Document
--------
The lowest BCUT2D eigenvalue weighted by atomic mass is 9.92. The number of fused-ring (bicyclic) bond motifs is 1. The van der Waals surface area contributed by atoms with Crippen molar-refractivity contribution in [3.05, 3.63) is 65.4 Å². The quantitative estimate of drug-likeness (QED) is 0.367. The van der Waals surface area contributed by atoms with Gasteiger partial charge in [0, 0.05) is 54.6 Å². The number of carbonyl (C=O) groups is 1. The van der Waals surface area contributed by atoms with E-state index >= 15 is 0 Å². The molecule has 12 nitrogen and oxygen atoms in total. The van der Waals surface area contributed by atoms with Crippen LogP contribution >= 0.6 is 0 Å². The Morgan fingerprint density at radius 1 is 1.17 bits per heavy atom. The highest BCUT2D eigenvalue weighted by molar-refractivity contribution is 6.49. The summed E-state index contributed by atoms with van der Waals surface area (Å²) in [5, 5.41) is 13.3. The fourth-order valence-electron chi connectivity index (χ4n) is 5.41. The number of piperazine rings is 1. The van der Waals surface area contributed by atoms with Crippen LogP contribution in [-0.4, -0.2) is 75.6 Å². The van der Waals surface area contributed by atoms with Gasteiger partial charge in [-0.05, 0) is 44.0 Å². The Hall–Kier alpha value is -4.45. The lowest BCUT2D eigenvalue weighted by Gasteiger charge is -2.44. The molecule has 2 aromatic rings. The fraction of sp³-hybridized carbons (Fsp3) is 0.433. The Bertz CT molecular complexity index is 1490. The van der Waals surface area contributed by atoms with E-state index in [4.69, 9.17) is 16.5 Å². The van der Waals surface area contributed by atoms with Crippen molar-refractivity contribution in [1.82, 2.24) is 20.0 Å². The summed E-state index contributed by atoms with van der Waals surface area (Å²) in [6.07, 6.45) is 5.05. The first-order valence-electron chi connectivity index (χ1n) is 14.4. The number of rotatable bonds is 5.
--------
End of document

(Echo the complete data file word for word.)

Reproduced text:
The lowest BCUT2D eigenvalue weighted by atomic mass is 9.92. The number of fused-ring (bicyclic) bond motifs is 1. The van der Waals surface area contributed by atoms with Crippen molar-refractivity contribution in [3.05, 3.63) is 65.4 Å². The quantitative estimate of drug-likeness (QED) is 0.367. The van der Waals surface area contributed by atoms with Gasteiger partial charge in [0, 0.05) is 54.6 Å². The number of carbonyl (C=O) groups is 1. The van der Waals surface area contributed by atoms with E-state index >= 15 is 0 Å². The molecule has 12 nitrogen and oxygen atoms in total. The van der Waals surface area contributed by atoms with Crippen LogP contribution >= 0.6 is 0 Å². The Morgan fingerprint density at radius 1 is 1.17 bits per heavy atom. The highest BCUT2D eigenvalue weighted by molar-refractivity contribution is 6.49. The summed E-state index contributed by atoms with van der Waals surface area (Å²) in [5, 5.41) is 13.3. The fourth-order valence-electron chi connectivity index (χ4n) is 5.41. The number of piperazine rings is 1. The van der Waals surface area contributed by atoms with Crippen LogP contribution in [-0.4, -0.2) is 75.6 Å². The van der Waals surface area contributed by atoms with Gasteiger partial charge in [-0.05, 0) is 44.0 Å². The Hall–Kier alpha value is -4.45. The lowest BCUT2D eigenvalue weighted by Gasteiger charge is -2.44. The molecule has 2 aromatic rings. The fraction of sp³-hybridized carbons (Fsp3) is 0.433. The Bertz CT molecular complexity index is 1490. The van der Waals surface area contributed by atoms with E-state index in [4.69, 9.17) is 16.5 Å². The van der Waals surface area contributed by atoms with Crippen molar-refractivity contribution in [1.82, 2.24) is 20.0 Å². The summed E-state index contributed by atoms with van der Waals surface area (Å²) in [6.07, 6.45) is 5.05. The first-order valence-electron chi connectivity index (χ1n) is 14.4. The number of rotatable bonds is 5.